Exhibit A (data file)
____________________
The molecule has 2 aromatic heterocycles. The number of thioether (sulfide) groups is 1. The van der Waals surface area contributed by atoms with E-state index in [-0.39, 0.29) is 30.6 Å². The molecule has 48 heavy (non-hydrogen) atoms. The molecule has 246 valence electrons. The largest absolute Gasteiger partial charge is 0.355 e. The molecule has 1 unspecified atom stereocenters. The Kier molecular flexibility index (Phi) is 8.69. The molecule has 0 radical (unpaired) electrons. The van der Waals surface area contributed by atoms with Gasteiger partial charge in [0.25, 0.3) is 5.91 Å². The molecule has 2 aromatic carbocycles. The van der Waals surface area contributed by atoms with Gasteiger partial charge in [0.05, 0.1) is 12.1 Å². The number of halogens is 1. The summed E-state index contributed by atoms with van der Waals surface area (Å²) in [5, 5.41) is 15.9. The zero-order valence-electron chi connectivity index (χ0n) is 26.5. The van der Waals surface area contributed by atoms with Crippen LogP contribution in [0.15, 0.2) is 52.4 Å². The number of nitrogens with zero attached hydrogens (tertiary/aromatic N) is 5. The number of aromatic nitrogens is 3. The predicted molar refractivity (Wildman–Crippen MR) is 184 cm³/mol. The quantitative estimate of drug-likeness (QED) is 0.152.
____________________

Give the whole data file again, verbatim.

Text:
The molecule has 2 aromatic heterocycles. The number of thioether (sulfide) groups is 1. The van der Waals surface area contributed by atoms with E-state index in [-0.39, 0.29) is 30.6 Å². The molecule has 48 heavy (non-hydrogen) atoms. The molecule has 246 valence electrons. The largest absolute Gasteiger partial charge is 0.355 e. The molecule has 1 unspecified atom stereocenters. The Kier molecular flexibility index (Phi) is 8.69. The molecule has 0 radical (unpaired) electrons. The van der Waals surface area contributed by atoms with Gasteiger partial charge in [0.25, 0.3) is 5.91 Å². The molecule has 2 aromatic carbocycles. The van der Waals surface area contributed by atoms with Gasteiger partial charge in [0.05, 0.1) is 12.1 Å². The number of halogens is 1. The summed E-state index contributed by atoms with van der Waals surface area (Å²) in [5, 5.41) is 15.9. The zero-order valence-electron chi connectivity index (χ0n) is 26.5. The van der Waals surface area contributed by atoms with Crippen LogP contribution in [0.15, 0.2) is 52.4 Å². The number of nitrogens with zero attached hydrogens (tertiary/aromatic N) is 5. The number of aromatic nitrogens is 3. The predicted molar refractivity (Wildman–Crippen MR) is 184 cm³/mol. The quantitative estimate of drug-likeness (QED) is 0.152.